Did Biden repudiate or reinforce Trump’s stern private warning of an appropriate U.S. response to Chinese aggression against Taiwan? If so, did Xi invoke the call of a Chinese admiral to “sink one or two U.S. aircraft carriers and kill 5,000 to 10,000 American sailors” or a Chinese general’s apocalyptic warning of nuclear attacks on “hundreds of American cities“?
Did Biden demand that Xi reprimand and rein in his subordinates’ barbaric threats? Did he tell Xi that, rather than “independence means war,” as China’s defense spokesman warned last month, America’s position is that war means independence? That is, not only will the U.S. come to Taiwan’s defense, but it will officially recognize it as a separate sovereign state.
That would dispense finally with Beijing’s false “One China principle” that Taiwan is or ever has been part of communist China. It also would abandon America’s flaccid “One China policy” that “acknowledges” Beijing’s position as long as unification is done peacefully. China’s escalating threats and expanding rehearsals to attack Taiwan have destroyed the precondition for America’s switch of diplomatic recognition from Taipei to Beijing. Threats of force also violate Article I of the United Nations Charter.
Biden, like all of his predecessors, is reluctant to utter publicly four little words with enormous moral and geostrategic consequence – “America will defend Taiwan” – which Trump only implied in a Fox News interview. By contrast, since the 1979 Taiwan Relations Act, bipartisan Congresses have pressed Democratic and Republican administrations to be more forthright in supporting Taiwan’s democratic security.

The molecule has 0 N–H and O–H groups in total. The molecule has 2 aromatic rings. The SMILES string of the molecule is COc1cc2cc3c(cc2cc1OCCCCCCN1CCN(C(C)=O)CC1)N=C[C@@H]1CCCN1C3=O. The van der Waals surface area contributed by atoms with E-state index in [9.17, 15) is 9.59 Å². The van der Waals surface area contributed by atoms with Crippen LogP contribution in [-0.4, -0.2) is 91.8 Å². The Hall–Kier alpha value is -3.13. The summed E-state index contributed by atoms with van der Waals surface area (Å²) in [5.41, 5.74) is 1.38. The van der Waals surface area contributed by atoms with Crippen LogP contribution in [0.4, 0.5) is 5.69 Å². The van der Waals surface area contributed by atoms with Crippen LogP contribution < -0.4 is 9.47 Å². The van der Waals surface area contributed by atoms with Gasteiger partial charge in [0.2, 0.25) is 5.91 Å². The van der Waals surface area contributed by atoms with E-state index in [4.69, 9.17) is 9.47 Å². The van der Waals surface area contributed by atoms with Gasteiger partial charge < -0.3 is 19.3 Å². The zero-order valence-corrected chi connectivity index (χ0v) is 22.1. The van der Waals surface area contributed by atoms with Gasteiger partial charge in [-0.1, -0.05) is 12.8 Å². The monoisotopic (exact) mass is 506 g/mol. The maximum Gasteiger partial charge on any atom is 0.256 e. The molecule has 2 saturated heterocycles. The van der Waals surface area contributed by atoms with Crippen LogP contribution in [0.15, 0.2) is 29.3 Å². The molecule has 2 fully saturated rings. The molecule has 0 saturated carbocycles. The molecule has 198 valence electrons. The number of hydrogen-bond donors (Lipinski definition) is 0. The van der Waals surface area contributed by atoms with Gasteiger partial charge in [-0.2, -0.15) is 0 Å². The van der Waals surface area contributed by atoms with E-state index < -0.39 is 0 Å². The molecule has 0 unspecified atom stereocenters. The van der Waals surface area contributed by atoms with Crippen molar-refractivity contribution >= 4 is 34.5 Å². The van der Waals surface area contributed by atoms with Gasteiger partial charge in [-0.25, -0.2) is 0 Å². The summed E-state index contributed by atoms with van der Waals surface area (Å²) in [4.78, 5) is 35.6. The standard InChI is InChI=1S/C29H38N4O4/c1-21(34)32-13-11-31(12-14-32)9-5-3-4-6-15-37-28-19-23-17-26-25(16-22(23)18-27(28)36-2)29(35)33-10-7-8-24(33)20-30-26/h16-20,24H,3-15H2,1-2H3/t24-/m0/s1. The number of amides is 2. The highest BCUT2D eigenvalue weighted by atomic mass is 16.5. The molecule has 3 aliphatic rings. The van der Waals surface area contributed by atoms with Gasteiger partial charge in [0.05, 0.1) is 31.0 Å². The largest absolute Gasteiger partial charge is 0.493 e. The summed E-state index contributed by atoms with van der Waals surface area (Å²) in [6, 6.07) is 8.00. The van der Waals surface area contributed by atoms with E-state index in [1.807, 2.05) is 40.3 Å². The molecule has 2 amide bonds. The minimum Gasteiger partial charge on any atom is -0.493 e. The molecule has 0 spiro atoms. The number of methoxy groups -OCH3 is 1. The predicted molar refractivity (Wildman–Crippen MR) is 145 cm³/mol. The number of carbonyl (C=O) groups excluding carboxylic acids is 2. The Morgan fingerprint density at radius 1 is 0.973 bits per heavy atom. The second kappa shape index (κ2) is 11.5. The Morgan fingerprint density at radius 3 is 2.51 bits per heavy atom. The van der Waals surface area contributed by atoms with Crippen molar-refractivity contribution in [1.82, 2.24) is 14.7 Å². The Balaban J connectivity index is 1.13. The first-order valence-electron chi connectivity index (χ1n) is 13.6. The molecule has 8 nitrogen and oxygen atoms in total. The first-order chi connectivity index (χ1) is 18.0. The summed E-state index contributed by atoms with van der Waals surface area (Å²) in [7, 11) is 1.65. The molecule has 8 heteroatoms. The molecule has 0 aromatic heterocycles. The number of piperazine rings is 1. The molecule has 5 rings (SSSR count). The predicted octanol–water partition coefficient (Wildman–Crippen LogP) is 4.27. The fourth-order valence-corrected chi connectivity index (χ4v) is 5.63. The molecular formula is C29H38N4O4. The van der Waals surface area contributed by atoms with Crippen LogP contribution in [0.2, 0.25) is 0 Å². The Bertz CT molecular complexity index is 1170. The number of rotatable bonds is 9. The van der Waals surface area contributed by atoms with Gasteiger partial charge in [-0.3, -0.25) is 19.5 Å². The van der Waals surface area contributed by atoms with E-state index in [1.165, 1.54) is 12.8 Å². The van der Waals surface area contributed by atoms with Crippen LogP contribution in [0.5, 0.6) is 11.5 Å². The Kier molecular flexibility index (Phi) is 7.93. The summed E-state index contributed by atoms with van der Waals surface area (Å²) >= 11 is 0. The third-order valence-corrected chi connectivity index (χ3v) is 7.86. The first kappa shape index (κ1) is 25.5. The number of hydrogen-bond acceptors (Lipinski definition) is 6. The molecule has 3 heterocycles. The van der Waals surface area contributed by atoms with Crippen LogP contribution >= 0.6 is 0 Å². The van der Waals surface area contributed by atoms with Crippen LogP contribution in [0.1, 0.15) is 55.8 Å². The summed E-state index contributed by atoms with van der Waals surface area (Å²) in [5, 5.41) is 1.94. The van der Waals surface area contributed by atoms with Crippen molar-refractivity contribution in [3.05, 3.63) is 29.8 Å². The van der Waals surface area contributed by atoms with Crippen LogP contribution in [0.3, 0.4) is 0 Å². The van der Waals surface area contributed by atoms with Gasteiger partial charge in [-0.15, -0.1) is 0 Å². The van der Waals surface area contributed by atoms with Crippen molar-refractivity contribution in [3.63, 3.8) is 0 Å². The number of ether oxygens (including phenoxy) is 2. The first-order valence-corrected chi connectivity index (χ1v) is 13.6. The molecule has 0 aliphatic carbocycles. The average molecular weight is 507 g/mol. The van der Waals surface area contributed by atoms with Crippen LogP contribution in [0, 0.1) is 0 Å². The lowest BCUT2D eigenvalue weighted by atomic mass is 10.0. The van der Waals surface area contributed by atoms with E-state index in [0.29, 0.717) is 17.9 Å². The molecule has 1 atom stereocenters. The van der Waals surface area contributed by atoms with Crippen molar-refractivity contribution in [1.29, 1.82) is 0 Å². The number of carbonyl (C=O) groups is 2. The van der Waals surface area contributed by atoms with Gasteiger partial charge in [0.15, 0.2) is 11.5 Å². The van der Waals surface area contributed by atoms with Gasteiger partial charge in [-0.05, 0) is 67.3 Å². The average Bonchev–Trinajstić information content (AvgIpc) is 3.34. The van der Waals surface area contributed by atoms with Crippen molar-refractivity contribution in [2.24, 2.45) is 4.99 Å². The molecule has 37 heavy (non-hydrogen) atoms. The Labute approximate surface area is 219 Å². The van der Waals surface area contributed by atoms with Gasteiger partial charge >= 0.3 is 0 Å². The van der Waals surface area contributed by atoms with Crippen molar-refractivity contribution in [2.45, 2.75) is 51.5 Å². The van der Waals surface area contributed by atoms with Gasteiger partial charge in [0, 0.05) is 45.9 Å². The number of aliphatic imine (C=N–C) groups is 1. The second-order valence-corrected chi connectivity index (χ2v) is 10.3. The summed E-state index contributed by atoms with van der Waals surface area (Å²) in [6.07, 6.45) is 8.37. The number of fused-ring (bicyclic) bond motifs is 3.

Congress is now considering the Taiwan Invasion Prevention Act (TIPA), which “establishes a limited authorization for the President to use military force for the specific purpose of securing and protecting Taiwan against armed attack.” TIPA would end U.S. strategic ambiguity and help dissuade China from preparing for actual conflict. The House passed it in 2020, but Trump, preoccupied with the pandemic, economy and reelection, did nothing to advance it.
Biden, with control of both chambers and bipartisan congressional consensus, can reduce the risk of Beijing’s calamitous miscalculation by supporting strategic clarity on Taiwan. It would strengthen his hand for the next conversation with Xi.
Jen Psaki, Biden’s press secretary, said on Feb. 16: “I can assure you this president is not looking to the previous president for guidance on his foreign policy.” But the administration should avoid a wholesale rejection of its predecessor’s policies merely for the sake of being “not-Trump.” Biden would benefit by building on what Trump’s national security team – if not always Trump himself – got right about China.
Policy differences and mixed signals are not unique to the Trump administration. In addition to divisions over Uighur genocide, the State Department has derailed Biden’s opposition to Russia’s oil pipeline to Germany.
Joseph Bosco served as China country director for the secretary of Defense from 2005 to 2006 and as Asia-Pacific director of humanitarian assistance and disaster relief from 2009 to 2010. He is a nonresident fellow at the Institute for Corean-American Studies and a member of the advisory board of the Global Taiwan Institute.